I agree completely. In space they will be unable to stop libertarian ideals from specific implementation. I see seasteading as a necessary intermediary between land a space, a stage we must go through. Living on and in the water is much like living in space. You have to deal with extremes of pressure differentials, especially for those whom would live under the water.

You also have to create new conceptions of dividing property in three dimensions in the water, as also in space, rather than the current two dimensions of land. I plan to create some software to make three-dimensional property bounding possible and will setup a title company to effect it on the water.

One problem I have is how to deal with claims of homesteading the water. It's something I'm researching actively now. How do we verify homestead claims or the like, limit them in size rationally, objectively?

Beyond that, how do you allow the homesteading of an area someone wants to keep in its natural state. The labor theory of homesteading would preclude that, yet there needs to be some allowance for such a purpose. I think we have a deficient theory of homesteading generally, or perhaps I just haven't yet encountered the right ideas.

Michelangelo:
There is no income tax, no capital gains tax, and not even any desire to establish a minimum wage law in Mars. The Martian people have never found it neccessary to form a state to boot.

:)

Michelangelo:
Is it really that frustrating? At times I consider the potential of the libertarian party being of some success at the local level, but if its got no future it seems New Hampshire is better worth the energy spent into it.

If you think about the quid pro quo relationship business and unions have with the major political parties, you can see why the libertarian party would have trouble gaining any traction. Not to mention the innate contradiction of seeking public office in order to do away with the power of a public office--something an elected official doesn't have the power to do.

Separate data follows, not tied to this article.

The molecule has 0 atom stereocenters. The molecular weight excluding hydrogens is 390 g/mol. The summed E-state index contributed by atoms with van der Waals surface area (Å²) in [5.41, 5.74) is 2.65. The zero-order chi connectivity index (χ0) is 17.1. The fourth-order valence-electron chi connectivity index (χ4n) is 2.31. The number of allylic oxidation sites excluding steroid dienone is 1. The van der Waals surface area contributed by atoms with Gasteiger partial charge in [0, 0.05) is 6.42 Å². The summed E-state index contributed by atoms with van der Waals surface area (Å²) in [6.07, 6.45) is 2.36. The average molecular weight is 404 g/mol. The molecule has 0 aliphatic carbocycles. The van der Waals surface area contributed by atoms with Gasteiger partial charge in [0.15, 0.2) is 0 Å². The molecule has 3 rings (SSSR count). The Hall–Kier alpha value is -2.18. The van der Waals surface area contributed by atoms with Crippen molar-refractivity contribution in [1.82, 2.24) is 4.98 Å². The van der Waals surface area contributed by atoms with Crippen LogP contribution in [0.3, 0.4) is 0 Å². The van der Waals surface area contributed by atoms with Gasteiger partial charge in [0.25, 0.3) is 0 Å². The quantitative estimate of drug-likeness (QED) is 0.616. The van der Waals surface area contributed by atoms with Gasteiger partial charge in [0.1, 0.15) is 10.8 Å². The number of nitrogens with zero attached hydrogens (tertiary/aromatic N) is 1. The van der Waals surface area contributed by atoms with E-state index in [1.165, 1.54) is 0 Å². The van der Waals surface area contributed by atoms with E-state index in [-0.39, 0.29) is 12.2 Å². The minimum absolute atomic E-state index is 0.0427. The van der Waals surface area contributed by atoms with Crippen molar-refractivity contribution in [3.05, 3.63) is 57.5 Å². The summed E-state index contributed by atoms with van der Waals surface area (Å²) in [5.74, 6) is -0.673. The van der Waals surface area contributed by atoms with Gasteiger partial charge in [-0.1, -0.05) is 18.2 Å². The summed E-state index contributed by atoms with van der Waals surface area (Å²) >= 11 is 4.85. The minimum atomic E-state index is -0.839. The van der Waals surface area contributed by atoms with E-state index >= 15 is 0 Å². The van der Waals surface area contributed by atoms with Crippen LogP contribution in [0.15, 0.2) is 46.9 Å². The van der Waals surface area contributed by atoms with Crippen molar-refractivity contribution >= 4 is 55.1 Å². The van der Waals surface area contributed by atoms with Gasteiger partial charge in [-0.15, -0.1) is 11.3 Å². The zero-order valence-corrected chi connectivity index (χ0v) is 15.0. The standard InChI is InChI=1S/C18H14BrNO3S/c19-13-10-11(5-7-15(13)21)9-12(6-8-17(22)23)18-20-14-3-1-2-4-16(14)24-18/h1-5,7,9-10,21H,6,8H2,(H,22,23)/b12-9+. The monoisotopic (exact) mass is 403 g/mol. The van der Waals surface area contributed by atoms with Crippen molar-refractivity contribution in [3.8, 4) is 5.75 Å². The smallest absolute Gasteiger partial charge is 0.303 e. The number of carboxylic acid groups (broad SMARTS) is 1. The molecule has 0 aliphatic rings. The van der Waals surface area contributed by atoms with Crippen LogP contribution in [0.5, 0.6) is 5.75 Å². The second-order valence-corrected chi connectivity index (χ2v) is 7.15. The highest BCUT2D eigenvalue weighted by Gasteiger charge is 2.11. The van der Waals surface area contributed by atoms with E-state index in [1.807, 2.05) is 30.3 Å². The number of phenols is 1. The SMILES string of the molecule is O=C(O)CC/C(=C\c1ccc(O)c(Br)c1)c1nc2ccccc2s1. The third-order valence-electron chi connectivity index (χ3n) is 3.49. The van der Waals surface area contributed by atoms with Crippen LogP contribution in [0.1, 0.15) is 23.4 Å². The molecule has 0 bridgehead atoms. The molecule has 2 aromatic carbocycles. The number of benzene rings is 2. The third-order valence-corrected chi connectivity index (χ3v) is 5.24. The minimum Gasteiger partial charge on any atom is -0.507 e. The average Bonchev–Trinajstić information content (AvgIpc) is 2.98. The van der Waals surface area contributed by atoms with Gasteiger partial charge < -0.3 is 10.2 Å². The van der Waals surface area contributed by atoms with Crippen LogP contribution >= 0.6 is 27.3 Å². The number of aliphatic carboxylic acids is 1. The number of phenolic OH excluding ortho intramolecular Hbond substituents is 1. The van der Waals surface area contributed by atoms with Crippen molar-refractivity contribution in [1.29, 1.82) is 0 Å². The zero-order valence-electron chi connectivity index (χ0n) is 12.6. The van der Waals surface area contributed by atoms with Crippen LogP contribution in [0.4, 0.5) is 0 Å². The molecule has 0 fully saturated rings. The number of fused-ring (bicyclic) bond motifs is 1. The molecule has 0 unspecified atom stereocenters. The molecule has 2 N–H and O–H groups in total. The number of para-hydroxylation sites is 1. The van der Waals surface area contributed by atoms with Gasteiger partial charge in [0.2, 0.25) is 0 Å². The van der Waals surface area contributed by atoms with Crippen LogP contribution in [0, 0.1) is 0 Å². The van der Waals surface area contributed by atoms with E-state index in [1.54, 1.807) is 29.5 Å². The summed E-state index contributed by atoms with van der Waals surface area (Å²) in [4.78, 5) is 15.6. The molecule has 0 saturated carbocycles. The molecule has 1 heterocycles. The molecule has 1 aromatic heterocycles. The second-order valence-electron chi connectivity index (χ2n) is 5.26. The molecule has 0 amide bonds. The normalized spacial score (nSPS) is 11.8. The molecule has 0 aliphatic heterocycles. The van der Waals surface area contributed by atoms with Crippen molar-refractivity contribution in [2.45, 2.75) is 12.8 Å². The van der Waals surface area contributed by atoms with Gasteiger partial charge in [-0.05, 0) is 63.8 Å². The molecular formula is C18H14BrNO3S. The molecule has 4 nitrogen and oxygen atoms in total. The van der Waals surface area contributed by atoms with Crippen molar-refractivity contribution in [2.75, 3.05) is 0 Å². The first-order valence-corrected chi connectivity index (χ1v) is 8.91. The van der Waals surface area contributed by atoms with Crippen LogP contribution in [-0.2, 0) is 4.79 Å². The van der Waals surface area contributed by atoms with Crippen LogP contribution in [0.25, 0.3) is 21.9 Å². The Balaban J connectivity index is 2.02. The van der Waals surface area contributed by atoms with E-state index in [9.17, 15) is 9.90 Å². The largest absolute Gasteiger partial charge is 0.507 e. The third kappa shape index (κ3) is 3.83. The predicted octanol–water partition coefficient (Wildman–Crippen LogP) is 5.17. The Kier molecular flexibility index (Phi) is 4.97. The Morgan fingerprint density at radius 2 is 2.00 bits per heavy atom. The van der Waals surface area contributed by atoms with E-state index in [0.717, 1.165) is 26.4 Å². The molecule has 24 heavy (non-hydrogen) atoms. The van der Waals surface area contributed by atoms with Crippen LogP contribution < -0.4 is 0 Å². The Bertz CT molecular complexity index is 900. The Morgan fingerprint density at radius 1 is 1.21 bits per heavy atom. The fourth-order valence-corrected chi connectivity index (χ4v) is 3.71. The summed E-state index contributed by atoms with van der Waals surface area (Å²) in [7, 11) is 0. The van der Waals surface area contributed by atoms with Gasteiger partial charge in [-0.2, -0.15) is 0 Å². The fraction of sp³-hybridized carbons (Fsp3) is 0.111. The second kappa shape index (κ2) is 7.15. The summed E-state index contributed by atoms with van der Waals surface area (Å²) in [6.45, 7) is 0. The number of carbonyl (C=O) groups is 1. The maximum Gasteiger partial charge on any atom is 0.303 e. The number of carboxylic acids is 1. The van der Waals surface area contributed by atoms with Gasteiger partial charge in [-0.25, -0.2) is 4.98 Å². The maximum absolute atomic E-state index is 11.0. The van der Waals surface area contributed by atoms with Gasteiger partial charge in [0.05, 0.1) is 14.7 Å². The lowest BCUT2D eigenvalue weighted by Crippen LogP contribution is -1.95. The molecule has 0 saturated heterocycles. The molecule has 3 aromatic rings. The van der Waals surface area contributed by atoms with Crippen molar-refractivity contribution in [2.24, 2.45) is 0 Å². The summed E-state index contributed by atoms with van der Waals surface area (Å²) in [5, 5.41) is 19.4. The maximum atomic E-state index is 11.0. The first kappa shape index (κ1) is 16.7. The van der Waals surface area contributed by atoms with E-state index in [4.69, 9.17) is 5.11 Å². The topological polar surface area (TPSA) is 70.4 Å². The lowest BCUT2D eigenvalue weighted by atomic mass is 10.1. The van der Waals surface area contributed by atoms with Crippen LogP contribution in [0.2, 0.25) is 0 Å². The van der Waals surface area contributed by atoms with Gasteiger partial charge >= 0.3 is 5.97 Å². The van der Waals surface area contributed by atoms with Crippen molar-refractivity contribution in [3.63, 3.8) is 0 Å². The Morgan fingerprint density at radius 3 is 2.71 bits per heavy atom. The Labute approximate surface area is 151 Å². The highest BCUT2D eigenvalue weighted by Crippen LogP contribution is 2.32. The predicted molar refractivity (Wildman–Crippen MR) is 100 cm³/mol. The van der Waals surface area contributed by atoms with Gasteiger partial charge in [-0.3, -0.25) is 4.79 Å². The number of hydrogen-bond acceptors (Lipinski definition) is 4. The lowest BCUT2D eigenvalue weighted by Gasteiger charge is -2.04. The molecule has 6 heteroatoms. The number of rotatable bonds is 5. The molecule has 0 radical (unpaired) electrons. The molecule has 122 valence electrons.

I've found watching politics much less frustrating after concluding, I think rightly, that relying on the political process for positive change towards liberty is going only to produce disappointment.

Have you seen the Intrade numbers on Obama? Someone's awfully sure he's going to be re-elected.

My best protest against socialized healthcare is not to fight it within the system, but rather to create an alternative. I think medicine a few miles off the coast in international waters could be an awesome end-run around the new socialized system which prevents people from paying directly for care.

I could easily see some doctors fleeing the US healthcare system and setting up shop on the water, taking customers the world over. These would probably also be the highest rated doctors who'd have had their wages cut mightily, not to mention all the red tape and centralized control, if they stayed in the system.

 
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Well, I for one would certainly contribute to your foundation. I mean, The Seasteading Institute sounds pretty good and all, but they seem more like minarchists, wanting "alternative governments," or something like that.

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Anenome replied on Sat, Sep 22 2012 12:39 AM
 
 

SkepticalMetal:
Well, I for one would certainly contribute to your foundation. I mean, The Seasteading Institute sounds pretty good and all, but they seem more like minarchists, wanting "alternative governments," or something like that.

Good to hear.

I like what SI is all about; they've taken concrete steps and attracted funding--that's all encouraging. Recently someone gave them a giant boat which they're renting out now.

If they hadn't started such an institute, I very well may have myself :)

But, as you say, they may not have their theory and philosophy up to snuff. That's something I'm very cognizant of myself. I really don't want to get something up and running and one day realize I was too uninformed to catch some critical aspect that dooms the venture through inner-contradictions.

Rothbard in For a New Liberty mentions the need for a libertarian legal code for a free society to rally around and relate under. I need to build such a thing somehow, or we do. So, I'm deep in a philosophical research phase right now. Autolykos has done a lot to help me get my head straight on certain things, for which I'm quite grateful, knocking hopefully the last vestiges of statism out of me :)